By Katherine Hon
Although the duration of the current world-wide public health crisis is unknown, our community will certainly survive it. The history of the large neon North Park sign in University Avenue west of 30th Street demonstrates North Park’s resilience. The sign we see today is only 27 years old, but the original sign’s story started 85 years ago in the midst of the Great Depression.
The concept of a large electric sign stretching from sidewalk to sidewalk above the street originated with the North Park Business Men’s Club, who requested city council permission “to illuminate the Thirtieth and University Ave. corner with a brightly lighted sign at night,” as reported in the Evening Tribune’s February 27, 1935 issue. The minutes from the February 26, 1935 council meeting reflect approval for the city attorney to prepare an amendment to the building code regarding electric signs.
At the April 24, 1935 council meeting, an amendment to existing Ordinance No. 13375 adding new section 5003-B PERMANENT SIGNS OVER PUBLIC PROPERTY (Ordinance No. 646, new series) was approved unanimously by the five attending council members. The new ordinance section allowed permanent electric signs to be erected “across the public streets and highways…provided that no such sign is used to advertise a particular company, concern, occupation, business, material, commodity or product.”
Confident of city council approval, the business club announced a drive to raise money on March 28, 1935. The real estate office of W. J. Stevens at 2932 University Avenue served as campaign headquarters for the effort. But it was the women of North Park who took the lead on the fundraising task. The San Diego Union’s March 31, 1935 issue reported under the headline “Women Go After Community Sign,” that the “North Park Business club perhaps is the only club of its kind in San Diego that has an auxiliary. A group of women — a majority of them wives of members of the business club — have organized. At present the women have one objective — a large Neon sign at Thirtieth at University, so Expo. visitors may know they are in the North Park district.”
“Expo” referred to the California Pacific International Exposition held in Balboa Park from May 29, 1935 to November 11, 1935 and extended for a second year to September 9, 1936. The Exposition was organized to promote San Diego and help the local economy during the Great Depression, which lasted from 1929 to 1941.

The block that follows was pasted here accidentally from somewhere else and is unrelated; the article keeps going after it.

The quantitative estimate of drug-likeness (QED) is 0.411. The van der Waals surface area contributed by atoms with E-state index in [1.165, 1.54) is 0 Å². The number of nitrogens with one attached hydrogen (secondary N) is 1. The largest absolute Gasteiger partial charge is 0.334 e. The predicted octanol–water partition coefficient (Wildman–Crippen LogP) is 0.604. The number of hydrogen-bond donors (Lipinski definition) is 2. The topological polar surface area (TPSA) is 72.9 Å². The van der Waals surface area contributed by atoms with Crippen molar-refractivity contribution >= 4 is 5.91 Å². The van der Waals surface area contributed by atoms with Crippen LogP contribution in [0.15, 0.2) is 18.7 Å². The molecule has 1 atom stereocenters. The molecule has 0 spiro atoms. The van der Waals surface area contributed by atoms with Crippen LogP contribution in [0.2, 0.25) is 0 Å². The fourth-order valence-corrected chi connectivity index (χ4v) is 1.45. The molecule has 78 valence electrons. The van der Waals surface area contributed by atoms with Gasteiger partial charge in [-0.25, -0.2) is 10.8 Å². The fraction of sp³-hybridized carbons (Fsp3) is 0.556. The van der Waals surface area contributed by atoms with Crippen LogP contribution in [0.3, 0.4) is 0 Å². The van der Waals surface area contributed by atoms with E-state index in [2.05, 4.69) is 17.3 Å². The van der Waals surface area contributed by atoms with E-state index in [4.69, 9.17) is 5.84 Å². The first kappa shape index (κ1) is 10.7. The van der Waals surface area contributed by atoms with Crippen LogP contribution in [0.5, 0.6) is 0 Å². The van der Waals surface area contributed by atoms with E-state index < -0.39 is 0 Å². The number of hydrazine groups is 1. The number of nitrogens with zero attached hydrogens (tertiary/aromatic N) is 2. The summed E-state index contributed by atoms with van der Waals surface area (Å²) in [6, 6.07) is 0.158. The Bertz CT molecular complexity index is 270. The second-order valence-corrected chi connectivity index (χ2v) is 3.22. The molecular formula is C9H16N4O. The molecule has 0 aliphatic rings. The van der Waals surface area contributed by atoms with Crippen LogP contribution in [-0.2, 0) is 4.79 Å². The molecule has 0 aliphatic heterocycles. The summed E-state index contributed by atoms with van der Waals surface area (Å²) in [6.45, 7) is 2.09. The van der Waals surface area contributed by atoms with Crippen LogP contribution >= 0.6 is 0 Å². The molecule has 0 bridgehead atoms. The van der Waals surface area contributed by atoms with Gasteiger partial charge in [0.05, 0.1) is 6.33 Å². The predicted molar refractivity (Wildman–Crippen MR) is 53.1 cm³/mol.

Among other events, the North Park auxiliary held a benefit party at the “Tent” ballroom in the Nordberg building — now home of North Park Fitness — on April 24, 1935. Fundraising efforts were successful, the sign was created, and the San Diego Union’s July 7, 1935 issue summarized the dedication event held the day before under the headline “Mayor Dedicates North Park Sign.” Mayor Percy Benbough praised the North Park area for its “civic progress,” and thousands of people joined in the celebration.
In an announcement of new officers for the business club and auxiliary, the San Diego Union’s December 4, 1935 issue noted, “The auxiliary came into public notice less than a year ago when it raised $400 to install the large Neon sign at Thirtieth st. and University ave.” A new business person was quoted as coming to North Park because “they are up-and-doing folks. I wish that San Diego had more districts like the North Park go-getters.”
Fast forward about 30 years, and the story takes a sad turn. The San Diego Union’s January 15, 1966 issue showed a photograph of the venerable neon North Park sign being removed to “be replaced by a revolving sign.” The change was noted as being a project of the North Park Business Club. For whatever reasons — perhaps because by that time local stores were losing business to regional shopping malls — the sign was not replaced. Decades of business doldrums passed.